Several conservation groups on Thursday criticized a decision by President Donald Trump’s administration to repeal the federal protection for the gray wolf provided for in the Endangered Species Act.
The gray wolf has benefited from federal protection for more than 45 years and has “successfully recovered” in the USA, according to a press release from the US Department of the Interior. More than 6,000 gray wolves now live in the neighboring United States, a number which, according to the ministry, can be attributed to the years the species spent on the federal list of endangered species.
State and tribal governments will be responsible for managing the conservation of the species from January 4, 2021, when the new classification comes into effect. The U.S. Fish and Wildlife Service will also monitor the number of species over the next five years “to ensure the species’ continued success,” federal officials said.
The U.S. Department of the Interior press release included comments from several heads of state and federal lawmakers, including the governor of South Dakota, Kristi Noem, the governor of Nebraska, Pete Ricketts, and the senator from Utah, Mike Lee. Many of the supporters included in the press release said that lifting protection for species whose populations have recovered since joining the list should be considered a success for the Endangered Species Act.
But the federal government’s decision to classify gray wolves as a “successful recovery” came under fire on Thursday when several conservation groups issued statements in protest against the decision.
“Lifting gray wolf protection in the midst of a global extinction crisis is short-sighted and dangerous to America’s conservation legacy,” said Bart Melton, director of the National Parks Conservation Association’s wildlife program, in a press release. Melton referred to the national parks in western states that have seen the return of the gray wolf in recent years as examples of how federal conservation has helped the species.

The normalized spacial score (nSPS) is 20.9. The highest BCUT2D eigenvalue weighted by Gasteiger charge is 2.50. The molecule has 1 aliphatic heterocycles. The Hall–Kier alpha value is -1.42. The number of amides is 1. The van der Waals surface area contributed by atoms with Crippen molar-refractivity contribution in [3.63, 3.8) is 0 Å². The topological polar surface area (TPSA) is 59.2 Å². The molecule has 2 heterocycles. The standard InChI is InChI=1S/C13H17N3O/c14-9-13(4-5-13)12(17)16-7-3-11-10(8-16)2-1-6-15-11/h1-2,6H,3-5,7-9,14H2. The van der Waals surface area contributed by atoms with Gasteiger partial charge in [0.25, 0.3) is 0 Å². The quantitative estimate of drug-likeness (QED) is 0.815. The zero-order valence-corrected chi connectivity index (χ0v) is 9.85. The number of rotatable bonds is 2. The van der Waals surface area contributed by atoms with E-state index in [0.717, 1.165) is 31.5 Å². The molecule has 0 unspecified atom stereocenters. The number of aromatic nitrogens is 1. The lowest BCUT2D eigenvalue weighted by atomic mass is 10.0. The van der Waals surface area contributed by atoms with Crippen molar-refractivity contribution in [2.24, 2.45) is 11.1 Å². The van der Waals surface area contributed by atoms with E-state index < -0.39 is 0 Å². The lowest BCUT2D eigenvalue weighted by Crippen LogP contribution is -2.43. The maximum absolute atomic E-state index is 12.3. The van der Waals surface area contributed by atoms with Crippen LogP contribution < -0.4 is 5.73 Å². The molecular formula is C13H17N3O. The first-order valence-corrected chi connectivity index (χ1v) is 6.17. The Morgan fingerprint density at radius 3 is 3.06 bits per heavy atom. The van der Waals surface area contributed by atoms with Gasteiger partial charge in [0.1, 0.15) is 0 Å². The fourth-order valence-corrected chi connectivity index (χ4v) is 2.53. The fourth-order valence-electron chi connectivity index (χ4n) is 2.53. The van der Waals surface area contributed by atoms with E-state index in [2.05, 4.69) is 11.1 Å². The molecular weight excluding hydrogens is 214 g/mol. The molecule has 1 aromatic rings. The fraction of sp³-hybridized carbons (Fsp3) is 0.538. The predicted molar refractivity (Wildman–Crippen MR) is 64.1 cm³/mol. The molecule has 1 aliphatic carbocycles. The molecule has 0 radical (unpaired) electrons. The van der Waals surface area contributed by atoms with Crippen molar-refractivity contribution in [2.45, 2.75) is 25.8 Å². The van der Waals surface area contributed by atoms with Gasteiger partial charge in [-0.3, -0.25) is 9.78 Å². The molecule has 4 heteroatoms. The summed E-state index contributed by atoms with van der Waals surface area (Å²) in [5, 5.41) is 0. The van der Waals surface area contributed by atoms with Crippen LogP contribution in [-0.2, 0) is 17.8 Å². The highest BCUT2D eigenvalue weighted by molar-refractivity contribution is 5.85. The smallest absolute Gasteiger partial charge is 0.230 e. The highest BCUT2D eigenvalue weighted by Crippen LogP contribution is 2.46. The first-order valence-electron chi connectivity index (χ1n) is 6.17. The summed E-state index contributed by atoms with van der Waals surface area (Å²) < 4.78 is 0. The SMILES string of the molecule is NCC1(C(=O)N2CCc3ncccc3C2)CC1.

“Instead of working with communities to support the return of wolves to these historic and world-class habitat areas, the administration today essentially said ‘good enough’ and repealed protection under the Endangered Species Act,” he said.
In a statement posted on the Defenders of Wildlife website, the non-profit organization’s President and CEO, Jamie Rappaport Clark, described the decision as “premature and reckless.
“Grey wolves occupy only a fraction of their former range and continue to need federal protection to fully recover. We will take the U.S. Fish and Wildlife Service to court to defend this iconic species,” said Clark’s statement.
Lindsay Larris, head of the wildlife program for the non-profit environmental organization WildEarth Guardians, said in a press release that the decision “is another example of the Trump administration ignoring science.
In a statement he shared with Tekk.tv, Larris said the federal government’s statement that the species had successfully recovered was “not supported by scientific evidence.
“Under the Endangered Species Act, a species can be considered recovered if there is no longer a risk of extinction in a significant portion of its range,” Larris said. “Wolves currently inhabit only between 10 and 20% of their historic range. The fact that wolves do not inhabit even a significant portion of their range raises the question of how one can reasonably say that the U.S. is even close to the “successful” recovery of this iconic species”.
Larris added that an earlier move in 2011 to remove gray wolves in the northern Rocky Mountains region from the endangered species list has led to mismanagement by local authorities who should be taking over the protection of the species.
“These wolves are threatened with extinction throughout their historic range, which shows that today’s decision was a desperate political move to appease a small portion of the population and was not based on science,” Larris said.
Tekk.tv contacted the US Department of the Interior for further comments, but did not receive a response in time for publication.